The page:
Long after the earthquakes faded from global headlines, UNICEF continued working for children in Nepal. We kept saving lives by restoring water sources, supporting families through a freezing winter and helping communities prepare for future emergencies.
4. Millions of children could die from malnutrition
UNICEF is the largest buyer of therapeutic food, procuring an incredible 80% of the world’s emergency supplies. If UNICEF didn’t exist, hospitals, remote health clinics and mobile health teams would have gone without 33,000 tonnes of therapeutic food in 2016. And the 3 million children we helped recover from the deadliest form of malnutrition may not have made it.
Khadija is one of those survivors. She was starving when she arrived at a UNICEF-supported hospital in Nigeria. Her arm was barely wider than her mother’s thumb. “I fell sick myself and could not breastfeed,” said her mother. 20 days of therapeutic food and medicine saved Khadija’s life. She and her mum left the hospital with handfuls of therapeutic food to use at home until she recovered.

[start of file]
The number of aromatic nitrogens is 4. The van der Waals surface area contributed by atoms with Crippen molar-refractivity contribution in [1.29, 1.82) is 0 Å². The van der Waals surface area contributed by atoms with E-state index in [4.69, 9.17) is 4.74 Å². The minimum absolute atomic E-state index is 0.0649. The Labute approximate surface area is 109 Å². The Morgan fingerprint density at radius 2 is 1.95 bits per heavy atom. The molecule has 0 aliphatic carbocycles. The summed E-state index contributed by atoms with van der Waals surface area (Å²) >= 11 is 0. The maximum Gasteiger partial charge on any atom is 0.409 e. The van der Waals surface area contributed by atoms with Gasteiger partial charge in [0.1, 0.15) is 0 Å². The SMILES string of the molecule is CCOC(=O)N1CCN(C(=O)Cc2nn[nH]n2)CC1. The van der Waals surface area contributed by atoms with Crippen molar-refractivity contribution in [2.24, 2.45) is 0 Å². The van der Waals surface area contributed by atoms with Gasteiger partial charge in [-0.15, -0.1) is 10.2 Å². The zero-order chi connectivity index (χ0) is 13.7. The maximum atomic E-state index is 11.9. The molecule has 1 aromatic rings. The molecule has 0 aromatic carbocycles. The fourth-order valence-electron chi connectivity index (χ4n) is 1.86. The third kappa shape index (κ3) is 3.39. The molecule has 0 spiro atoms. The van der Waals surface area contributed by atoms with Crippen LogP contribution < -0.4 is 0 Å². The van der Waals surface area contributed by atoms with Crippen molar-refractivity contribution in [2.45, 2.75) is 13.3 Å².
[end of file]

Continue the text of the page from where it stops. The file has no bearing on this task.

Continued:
© UNICEF Nigeria/Commins
UNICEF has also made therapeutic food more accessible for everyone. Fifteen years ago, the world’s supply of therapeutic food came from a single European manufacturer. UNICEF helped bring production into lower-income countries where children were in critical need. By 2016, UNICEF worked with 18 manufacturers, many partners like the World Food Programme and saw chronic malnutrition recorded at its lowest level among children in history.